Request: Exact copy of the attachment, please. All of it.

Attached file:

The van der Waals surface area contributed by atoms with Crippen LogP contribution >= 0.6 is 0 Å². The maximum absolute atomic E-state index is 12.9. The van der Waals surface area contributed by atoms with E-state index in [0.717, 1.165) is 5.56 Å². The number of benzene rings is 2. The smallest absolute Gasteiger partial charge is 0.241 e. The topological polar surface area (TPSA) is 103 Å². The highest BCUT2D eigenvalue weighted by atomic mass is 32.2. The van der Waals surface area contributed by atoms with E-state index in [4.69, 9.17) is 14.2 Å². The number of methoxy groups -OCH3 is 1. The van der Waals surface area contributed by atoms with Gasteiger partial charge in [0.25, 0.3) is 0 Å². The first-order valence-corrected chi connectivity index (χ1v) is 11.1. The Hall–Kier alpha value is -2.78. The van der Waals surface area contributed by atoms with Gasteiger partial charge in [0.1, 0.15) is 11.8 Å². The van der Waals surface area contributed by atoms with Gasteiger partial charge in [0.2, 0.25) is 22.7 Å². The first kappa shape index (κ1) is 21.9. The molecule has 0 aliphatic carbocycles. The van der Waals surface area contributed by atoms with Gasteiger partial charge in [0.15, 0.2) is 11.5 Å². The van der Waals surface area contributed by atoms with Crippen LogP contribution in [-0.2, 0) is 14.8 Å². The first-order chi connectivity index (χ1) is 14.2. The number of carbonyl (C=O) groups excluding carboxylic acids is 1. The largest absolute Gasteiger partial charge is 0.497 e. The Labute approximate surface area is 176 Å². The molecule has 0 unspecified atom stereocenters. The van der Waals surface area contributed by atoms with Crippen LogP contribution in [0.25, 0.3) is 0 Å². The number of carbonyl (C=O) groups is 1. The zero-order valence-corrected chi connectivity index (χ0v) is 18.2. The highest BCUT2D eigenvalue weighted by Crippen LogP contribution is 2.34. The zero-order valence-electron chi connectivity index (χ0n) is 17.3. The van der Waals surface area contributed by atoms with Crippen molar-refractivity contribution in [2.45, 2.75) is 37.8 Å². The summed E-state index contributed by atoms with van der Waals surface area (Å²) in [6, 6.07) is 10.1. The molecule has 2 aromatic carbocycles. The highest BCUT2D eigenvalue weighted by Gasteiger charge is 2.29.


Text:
The van der Waals surface area contributed by atoms with Crippen LogP contribution >= 0.6 is 0 Å². The maximum absolute atomic E-state index is 12.9. The van der Waals surface area contributed by atoms with E-state index in [0.717, 1.165) is 5.56 Å². The number of benzene rings is 2. The smallest absolute Gasteiger partial charge is 0.241 e. The topological polar surface area (TPSA) is 103 Å². The highest BCUT2D eigenvalue weighted by atomic mass is 32.2. The van der Waals surface area contributed by atoms with E-state index in [4.69, 9.17) is 14.2 Å². The number of methoxy groups -OCH3 is 1. The van der Waals surface area contributed by atoms with Gasteiger partial charge in [0.25, 0.3) is 0 Å². The first-order valence-corrected chi connectivity index (χ1v) is 11.1. The Hall–Kier alpha value is -2.78. The van der Waals surface area contributed by atoms with Gasteiger partial charge in [0.1, 0.15) is 11.8 Å². The van der Waals surface area contributed by atoms with Gasteiger partial charge in [0.2, 0.25) is 22.7 Å². The first kappa shape index (κ1) is 21.9. The molecule has 0 aliphatic carbocycles. The van der Waals surface area contributed by atoms with Gasteiger partial charge in [0.15, 0.2) is 11.5 Å². The van der Waals surface area contributed by atoms with Crippen LogP contribution in [-0.2, 0) is 14.8 Å². The first-order chi connectivity index (χ1) is 14.2. The number of carbonyl (C=O) groups excluding carboxylic acids is 1. The largest absolute Gasteiger partial charge is 0.497 e. The Labute approximate surface area is 176 Å². The molecule has 0 unspecified atom stereocenters. The van der Waals surface area contributed by atoms with Crippen LogP contribution in [0.25, 0.3) is 0 Å². The number of carbonyl (C=O) groups is 1. The zero-order valence-corrected chi connectivity index (χ0v) is 18.2. The highest BCUT2D eigenvalue weighted by Crippen LogP contribution is 2.34. The zero-order valence-electron chi connectivity index (χ0n) is 17.3. The van der Waals surface area contributed by atoms with Crippen molar-refractivity contribution in [2.45, 2.75) is 37.8 Å². The summed E-state index contributed by atoms with van der Waals surface area (Å²) in [6, 6.07) is 10.1. The molecule has 2 aromatic carbocycles. The highest BCUT2D eigenvalue weighted by Gasteiger charge is 2.29.